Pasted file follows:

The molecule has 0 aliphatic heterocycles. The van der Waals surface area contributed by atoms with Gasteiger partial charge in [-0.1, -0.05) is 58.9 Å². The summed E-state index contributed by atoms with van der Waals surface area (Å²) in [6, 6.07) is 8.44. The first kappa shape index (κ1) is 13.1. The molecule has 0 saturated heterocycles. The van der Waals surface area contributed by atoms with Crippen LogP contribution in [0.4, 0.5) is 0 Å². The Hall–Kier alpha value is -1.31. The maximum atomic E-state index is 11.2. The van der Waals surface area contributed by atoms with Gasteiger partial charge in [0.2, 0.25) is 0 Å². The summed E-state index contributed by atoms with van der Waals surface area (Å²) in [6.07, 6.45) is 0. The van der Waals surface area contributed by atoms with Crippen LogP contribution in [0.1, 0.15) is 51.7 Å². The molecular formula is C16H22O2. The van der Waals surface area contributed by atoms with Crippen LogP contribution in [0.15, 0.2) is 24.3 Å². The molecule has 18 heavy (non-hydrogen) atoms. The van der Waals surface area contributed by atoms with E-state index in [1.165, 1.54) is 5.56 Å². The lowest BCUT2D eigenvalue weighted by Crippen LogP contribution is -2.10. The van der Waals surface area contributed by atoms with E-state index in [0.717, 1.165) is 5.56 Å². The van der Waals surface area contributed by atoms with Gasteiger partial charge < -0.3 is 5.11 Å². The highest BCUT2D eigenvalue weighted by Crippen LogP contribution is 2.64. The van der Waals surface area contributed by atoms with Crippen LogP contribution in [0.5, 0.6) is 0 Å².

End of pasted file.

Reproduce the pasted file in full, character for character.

The molecule has 0 aliphatic heterocycles. The van der Waals surface area contributed by atoms with Gasteiger partial charge in [-0.1, -0.05) is 58.9 Å². The summed E-state index contributed by atoms with van der Waals surface area (Å²) in [6, 6.07) is 8.44. The first kappa shape index (κ1) is 13.1. The molecule has 0 saturated heterocycles. The van der Waals surface area contributed by atoms with Crippen LogP contribution in [0.4, 0.5) is 0 Å². The Hall–Kier alpha value is -1.31. The maximum atomic E-state index is 11.2. The van der Waals surface area contributed by atoms with Gasteiger partial charge in [0.2, 0.25) is 0 Å². The summed E-state index contributed by atoms with van der Waals surface area (Å²) in [6.07, 6.45) is 0. The van der Waals surface area contributed by atoms with Crippen LogP contribution in [0.1, 0.15) is 51.7 Å². The molecular formula is C16H22O2. The van der Waals surface area contributed by atoms with Crippen LogP contribution in [0.15, 0.2) is 24.3 Å². The molecule has 18 heavy (non-hydrogen) atoms. The van der Waals surface area contributed by atoms with E-state index in [1.165, 1.54) is 5.56 Å². The lowest BCUT2D eigenvalue weighted by Crippen LogP contribution is -2.10. The van der Waals surface area contributed by atoms with E-state index in [0.717, 1.165) is 5.56 Å². The van der Waals surface area contributed by atoms with Gasteiger partial charge < -0.3 is 5.11 Å². The highest BCUT2D eigenvalue weighted by Crippen LogP contribution is 2.64. The van der Waals surface area contributed by atoms with Crippen LogP contribution in [0.5, 0.6) is 0 Å².